I remember my first Moth experience vividly.
I had heard of it but never attended. Brian Babylon had been hosting the Chicago story slam for about a year at the time at Matyrs'. Tyler Greene had been working at the radio station as a receptionist for a while and he grabbed me as I was heading to lunch. He told me they were opening a second slam at the Haymarket Pub & Brewery that night and I should come tell a story. He was the co-producer of the show and offered to comp me. The theme was "Firsts." I halfheartedly said I might make it and went to eat.
As I thought about it, I decided I had a great "Firsts" story and why the hell not? I worked up the beats of the story and headed over. Babylon was hosting the first night and I told my story. It was fun. Exhilarating. Since leaving much of the theater world, it was the same rush of performance that I had missed. What set it apart were the stories. Raw. Unfiltered. Personal. Funny. Moving.
The next day, Tyler asked if I'd be interested in hosting. A week later, I received an email from The Moth in New York. I was the new host of the new slam.
In the nearly five years I've hosted The Moth (58 regular slams, 8 Grand slams and nearly 700 stories in that time) I've had a real ball. It's always been fun working with Tyler and listening to all those stories. A few standout moments include:
• A cat who decided to Andy Kaufman the show by telling a completely outrageous story in a broken accent and refuse to stop talking after time had been called. I got him off the stage but caught him later, after the show, laughing with his friends sans accent.
• The night Steve Nelson came up and told a story about his father. Steve was an underwriter at the station and much later was stricken with cancer and passed away. His wife showed the video of his Moth performance at his memorial. His story and his delivery of it was the perfect way to remember Steve.
• My first Grand Slam at the Park West. The big question on everyone's mind was whether or not the show needed a celebrity (both Peter Sagal and Brian had hosted them prior) to make it work. I was no celebrity and it was, according to a participant of several of them, the best Chicago Grand Slam in his recollection.
• Getting to be a participant in one of the Grand Slams and getting to tell a crowd of 800 people about getting engaged on the third date and the ring my mother had held onto for 35 years was destined to rest on my new fiancee's finger. Later, some random construction worker running up to me while I was parking and yelling "Is that the ring? The one with the latin inscribed?" because he had been there that night and was moved by the story.
• Calling Nestor Gomez's name over and over and watching him grow as a storyteller and become one of the show's most celebrated tellers.
• Spending the last half of the doors open period convincing people to sign up and tell a story, seeing them get up onstage and shine as they realize how powerful a drug speaking to a rapt audience can be.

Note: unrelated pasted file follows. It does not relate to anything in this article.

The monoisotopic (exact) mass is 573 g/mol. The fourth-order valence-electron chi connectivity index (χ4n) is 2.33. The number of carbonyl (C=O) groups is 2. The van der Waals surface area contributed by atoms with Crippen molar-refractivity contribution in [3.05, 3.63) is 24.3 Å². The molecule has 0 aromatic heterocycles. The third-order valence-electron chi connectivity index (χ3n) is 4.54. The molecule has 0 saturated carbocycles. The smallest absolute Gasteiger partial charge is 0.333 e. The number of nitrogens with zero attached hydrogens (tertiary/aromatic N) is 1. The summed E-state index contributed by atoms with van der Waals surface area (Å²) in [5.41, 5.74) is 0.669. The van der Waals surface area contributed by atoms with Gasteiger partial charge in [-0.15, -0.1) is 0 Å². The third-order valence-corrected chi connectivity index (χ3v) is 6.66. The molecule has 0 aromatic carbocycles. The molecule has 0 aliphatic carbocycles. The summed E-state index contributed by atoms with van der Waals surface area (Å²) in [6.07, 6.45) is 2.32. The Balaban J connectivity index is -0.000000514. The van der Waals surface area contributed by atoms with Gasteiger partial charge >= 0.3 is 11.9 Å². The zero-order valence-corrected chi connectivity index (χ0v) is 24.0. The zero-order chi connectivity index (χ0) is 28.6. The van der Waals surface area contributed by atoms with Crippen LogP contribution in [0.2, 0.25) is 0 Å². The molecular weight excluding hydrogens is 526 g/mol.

And the hundreds of stories. Stories that made me laugh so hard, Tyler would glare at me onstage. Stories so moving, it was hard to provide a solid segue into the next storyteller. Lots and lots of amazing stories.
After nearly five years hosting the best storytelling show anywhere at anytime, it's time to move on. The Moth organization has decided, based on my public response to this online harassment, that I am no longer an appropriate representative of the mission of the organization.
The bottom line comes down to this: during six weeks of being pilloried online and via text and email, I simply couldn't sit still and just let it go. I certainly wish I heard this story much sooner but such is life. It's a hard-earned lesson, that when attacked, in order to keep the peace the best practice is to lie down and take it. I wish I could say that it is a lesson I embrace but it is not. It is a lesson that tastes sour and bitter in my mouth and will likely remain so. A world that rewards taking abuse with grace is not a world I'm interested in participating in. That said, I hold no bitterness toward those within The Moth organization nor the storytellers nor the fans.
In addition to being fired as host, I am no longer interested in participating in the storytelling "community" and I will miss seeing many of you and hearing your stories.
My deepest gratitude to Jenifer Hixson, Ellen LaCoste, Laureen Leeber, Kyle Hamman, Mikel Pickett, Joel Hoover, and the entire crew at Haymarket. Thanks to Brian Babylon, Amy Dickinson and Jill Hopkins, Nestor Gomez, Dianne Kastiel, Lawrence Wood, Paul Teodo, Annalise Raziq, Jim Padar, and the hundreds of other storytellers I've had the pleasure to share the stage with.
Mostly, a huge debt goes to Tyler Greene without whom I would not have had the privilege.
I started every single slam with the admonition that while we are each snowflakes, unique in every way with our individual crystalline natures, we are all just made of fucking snow. With the onslaught of identity politics and partisan bickering, I hope that is something people remember.
I closed every single slam with a quote: "If you want to change the world, have a meal with someone who doesn't look like you." - Chef Coco Winbush.
I hope you all go tell stories and listen to stories with someone who doesn't look like you.
Let the victory dances commence.